3. Albrecht, P., Visscher, M. B., Bittner, J. J., Halberg, F.: Daily changes in 5-hydroxytryptamine concentration in mouse brain. Proc. Soc. exp. Biol. (N.Y.) 92, 703–706 (1956)Google Scholar
  4. Andén, N.-E.: Catecholamine receptor mechanisms in vertebrates. In: Frontiers in catecholamine research. Eds.: E. Usdin and S. Snyder, pp. 661–665. New York: Pergamon Press 1973Google Scholar
  5. Andén, N.-E., Carlsson, A., Häggendal, J.: Adrenergic mechanisms. Ann. Rev. Pharmacol. 9, 119–134 (1969)Google Scholar
  6. Andén, N.-E., Fuxe, K., Hökfelt, T.: Effect of some drugs on central monoamine nerve terminals lacking nerve impulse flow. Europ. J. Pharmacol. 1, 226–232 (1967)Google Scholar
  7. Asano, Y.: The maturation of the circadian rhythm of brain norepinephrine and serotonin in the rat. Life Sci. 10, 883–894 (1971)Google Scholar
  8. Atack, C. V.: The determination of dopamine by a modification of the dihydroxyindole fluorimetric assay. Brit. J. Pharmacol. 48, 699–714 (1973)Google Scholar
  9. Atack, C., Lindqvist, M.: Conjoint native and orthophthaldialdehyde-condensate assays for the fluorimetric determination of 5-hydroxyindoles in brain. Naunyn-Schmiedeberg's Arch. Pharmacol. 279, 267–284 (1973)Google Scholar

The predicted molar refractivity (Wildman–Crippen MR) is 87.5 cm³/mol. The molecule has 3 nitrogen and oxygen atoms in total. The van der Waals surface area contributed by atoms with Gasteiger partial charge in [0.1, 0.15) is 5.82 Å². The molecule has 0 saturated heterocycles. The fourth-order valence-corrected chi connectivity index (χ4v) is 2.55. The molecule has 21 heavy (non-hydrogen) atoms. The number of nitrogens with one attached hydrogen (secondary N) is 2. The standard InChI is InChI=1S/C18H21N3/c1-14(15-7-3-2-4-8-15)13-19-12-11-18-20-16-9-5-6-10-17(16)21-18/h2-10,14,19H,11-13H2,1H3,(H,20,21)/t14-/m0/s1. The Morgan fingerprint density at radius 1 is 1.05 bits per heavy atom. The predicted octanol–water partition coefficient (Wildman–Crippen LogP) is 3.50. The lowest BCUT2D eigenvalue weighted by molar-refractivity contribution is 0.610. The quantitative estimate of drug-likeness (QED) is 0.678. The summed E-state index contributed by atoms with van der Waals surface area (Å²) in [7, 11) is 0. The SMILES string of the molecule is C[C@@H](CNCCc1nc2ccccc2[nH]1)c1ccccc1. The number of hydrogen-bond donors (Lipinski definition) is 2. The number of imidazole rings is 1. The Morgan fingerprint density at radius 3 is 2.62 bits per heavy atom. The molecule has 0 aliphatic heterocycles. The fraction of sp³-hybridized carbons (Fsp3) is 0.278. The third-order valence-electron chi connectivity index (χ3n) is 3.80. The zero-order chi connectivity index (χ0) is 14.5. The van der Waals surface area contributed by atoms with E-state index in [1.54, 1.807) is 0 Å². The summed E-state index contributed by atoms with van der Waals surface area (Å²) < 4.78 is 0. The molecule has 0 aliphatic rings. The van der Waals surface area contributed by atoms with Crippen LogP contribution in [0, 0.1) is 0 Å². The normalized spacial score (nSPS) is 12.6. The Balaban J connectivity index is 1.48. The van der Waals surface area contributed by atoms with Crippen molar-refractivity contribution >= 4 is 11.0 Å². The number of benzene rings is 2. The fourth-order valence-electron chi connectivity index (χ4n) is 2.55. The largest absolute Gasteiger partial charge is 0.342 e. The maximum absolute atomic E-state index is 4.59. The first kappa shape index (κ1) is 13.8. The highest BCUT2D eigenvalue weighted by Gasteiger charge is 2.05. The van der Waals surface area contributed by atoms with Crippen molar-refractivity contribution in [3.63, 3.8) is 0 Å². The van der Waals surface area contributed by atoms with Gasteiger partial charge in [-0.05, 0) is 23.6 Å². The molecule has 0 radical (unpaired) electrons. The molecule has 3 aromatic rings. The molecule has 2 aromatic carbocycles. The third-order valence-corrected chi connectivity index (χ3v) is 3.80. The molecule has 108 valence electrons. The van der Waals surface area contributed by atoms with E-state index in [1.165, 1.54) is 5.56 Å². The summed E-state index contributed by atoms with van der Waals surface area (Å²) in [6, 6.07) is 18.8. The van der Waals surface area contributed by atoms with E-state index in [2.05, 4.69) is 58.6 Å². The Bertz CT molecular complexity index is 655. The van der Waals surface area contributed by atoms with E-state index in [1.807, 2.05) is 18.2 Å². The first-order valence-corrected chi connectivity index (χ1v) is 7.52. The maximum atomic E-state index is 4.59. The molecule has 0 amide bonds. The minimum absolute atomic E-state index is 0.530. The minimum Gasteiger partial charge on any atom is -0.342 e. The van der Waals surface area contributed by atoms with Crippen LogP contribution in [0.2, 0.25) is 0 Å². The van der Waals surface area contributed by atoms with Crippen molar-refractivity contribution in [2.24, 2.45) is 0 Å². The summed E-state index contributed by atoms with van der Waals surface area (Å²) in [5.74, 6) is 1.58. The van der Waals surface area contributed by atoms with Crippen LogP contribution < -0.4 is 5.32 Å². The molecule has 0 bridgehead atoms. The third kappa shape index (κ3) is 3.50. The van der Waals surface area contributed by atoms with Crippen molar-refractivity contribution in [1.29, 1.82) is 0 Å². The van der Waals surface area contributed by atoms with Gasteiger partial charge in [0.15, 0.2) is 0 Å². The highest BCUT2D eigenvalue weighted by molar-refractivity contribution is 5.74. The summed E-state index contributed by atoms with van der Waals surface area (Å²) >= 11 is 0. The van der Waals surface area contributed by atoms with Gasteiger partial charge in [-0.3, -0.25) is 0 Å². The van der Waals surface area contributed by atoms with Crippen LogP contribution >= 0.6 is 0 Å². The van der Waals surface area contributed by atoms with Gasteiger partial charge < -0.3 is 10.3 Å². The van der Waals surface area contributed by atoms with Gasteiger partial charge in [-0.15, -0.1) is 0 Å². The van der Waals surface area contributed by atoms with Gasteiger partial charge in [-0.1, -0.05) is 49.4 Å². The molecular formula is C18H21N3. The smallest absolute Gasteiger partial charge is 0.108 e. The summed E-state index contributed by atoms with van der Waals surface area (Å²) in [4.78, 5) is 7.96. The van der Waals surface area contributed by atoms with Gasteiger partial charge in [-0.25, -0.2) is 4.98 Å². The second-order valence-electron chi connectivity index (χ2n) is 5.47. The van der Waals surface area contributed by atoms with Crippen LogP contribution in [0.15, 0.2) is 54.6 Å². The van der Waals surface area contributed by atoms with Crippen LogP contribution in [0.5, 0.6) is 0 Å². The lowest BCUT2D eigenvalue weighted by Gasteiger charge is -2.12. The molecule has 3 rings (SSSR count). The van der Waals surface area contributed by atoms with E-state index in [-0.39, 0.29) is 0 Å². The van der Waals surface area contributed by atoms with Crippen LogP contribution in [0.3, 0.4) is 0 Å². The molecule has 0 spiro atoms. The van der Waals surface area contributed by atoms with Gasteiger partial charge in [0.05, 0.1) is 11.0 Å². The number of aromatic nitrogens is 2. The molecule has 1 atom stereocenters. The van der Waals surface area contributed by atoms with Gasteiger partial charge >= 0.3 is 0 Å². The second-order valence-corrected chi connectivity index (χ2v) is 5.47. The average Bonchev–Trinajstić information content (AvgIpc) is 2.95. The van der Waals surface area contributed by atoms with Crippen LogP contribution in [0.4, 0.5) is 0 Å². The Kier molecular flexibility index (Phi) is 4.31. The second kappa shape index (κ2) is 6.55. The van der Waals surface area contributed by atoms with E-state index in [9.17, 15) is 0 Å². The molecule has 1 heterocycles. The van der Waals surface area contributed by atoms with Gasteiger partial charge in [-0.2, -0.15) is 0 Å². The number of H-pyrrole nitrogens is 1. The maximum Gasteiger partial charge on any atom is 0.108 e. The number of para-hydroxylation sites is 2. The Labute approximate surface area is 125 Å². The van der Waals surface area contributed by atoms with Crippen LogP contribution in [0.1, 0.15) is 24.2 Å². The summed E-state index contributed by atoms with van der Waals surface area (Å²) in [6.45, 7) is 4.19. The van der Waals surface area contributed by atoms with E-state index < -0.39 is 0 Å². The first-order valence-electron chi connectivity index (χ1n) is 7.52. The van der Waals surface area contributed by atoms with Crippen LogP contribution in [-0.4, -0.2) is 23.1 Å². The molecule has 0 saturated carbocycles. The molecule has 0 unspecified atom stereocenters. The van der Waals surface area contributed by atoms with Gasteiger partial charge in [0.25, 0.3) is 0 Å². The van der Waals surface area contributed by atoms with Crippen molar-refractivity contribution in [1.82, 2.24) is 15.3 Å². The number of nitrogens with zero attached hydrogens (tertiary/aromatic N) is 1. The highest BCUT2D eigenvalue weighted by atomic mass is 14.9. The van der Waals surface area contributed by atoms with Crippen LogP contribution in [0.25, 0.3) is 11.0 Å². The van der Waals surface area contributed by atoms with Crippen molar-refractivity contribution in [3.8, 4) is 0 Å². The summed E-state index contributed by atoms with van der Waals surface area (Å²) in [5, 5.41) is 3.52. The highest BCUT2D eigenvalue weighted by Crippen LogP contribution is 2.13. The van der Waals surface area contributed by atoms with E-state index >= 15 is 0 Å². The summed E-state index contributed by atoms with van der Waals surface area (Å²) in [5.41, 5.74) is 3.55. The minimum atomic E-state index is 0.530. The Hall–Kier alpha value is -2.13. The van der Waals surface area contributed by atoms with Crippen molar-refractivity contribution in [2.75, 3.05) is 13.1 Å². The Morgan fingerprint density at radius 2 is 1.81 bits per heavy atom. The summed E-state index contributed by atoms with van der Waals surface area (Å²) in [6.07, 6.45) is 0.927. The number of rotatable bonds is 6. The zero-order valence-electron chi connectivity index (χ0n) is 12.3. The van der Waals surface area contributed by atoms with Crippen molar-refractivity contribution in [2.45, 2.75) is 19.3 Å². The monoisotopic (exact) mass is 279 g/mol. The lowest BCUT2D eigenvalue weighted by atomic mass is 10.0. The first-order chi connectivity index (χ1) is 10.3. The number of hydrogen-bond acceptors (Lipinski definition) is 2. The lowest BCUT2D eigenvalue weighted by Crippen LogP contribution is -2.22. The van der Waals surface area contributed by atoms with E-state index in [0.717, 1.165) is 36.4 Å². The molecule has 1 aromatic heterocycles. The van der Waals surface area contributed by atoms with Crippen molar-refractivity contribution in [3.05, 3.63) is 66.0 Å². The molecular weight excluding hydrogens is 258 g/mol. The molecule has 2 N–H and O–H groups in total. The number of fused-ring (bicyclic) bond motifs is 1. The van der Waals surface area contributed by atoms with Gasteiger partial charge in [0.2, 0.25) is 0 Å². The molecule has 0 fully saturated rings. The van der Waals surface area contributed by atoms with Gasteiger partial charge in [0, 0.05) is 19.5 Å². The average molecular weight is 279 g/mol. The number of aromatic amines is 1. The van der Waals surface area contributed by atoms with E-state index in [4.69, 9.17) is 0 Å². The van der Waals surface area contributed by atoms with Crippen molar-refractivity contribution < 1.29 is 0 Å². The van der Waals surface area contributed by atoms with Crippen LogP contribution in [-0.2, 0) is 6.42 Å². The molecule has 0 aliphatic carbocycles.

10. Atack, C. V., Magnusson, T.: Individual elution of noradrenaline (together with adrenaline), dopamine, 5-hydroxytryptamine and histamine from a single, strong cation exchange column, by means of mineral acid-organic solvent mixtures. J. Pharm. Pharmacol. 22, 625–627 (1970)Google Scholar
  11. Bertler, A., Carlsson, A., Rosengren, E.: A method for the fluorimetric determination of adrenaline and noradrenaline in tissues. Acta physiol. scand. 44, 273–292 (1958)Google Scholar
  12. Bobillier, P., Mouret, J. R.: The alterations of the diurnal variations of brain tryptophan, biogenic amines and 5-hydroxyindole acetic acid in the rat under limited time feeding. Int. J. Neurosci. 2, 271–282 (1971)Google Scholar
  13. Carlsson, A., Bédard, B., Lindqvist, M., Magnusson, T.: The influence of nerveimpulse flow on the synthesis and metabolism of 5-hydroxytryptamine in the central nervous system. Biochem. Soc. Symp. 36, 17–32 (1972a)Google Scholar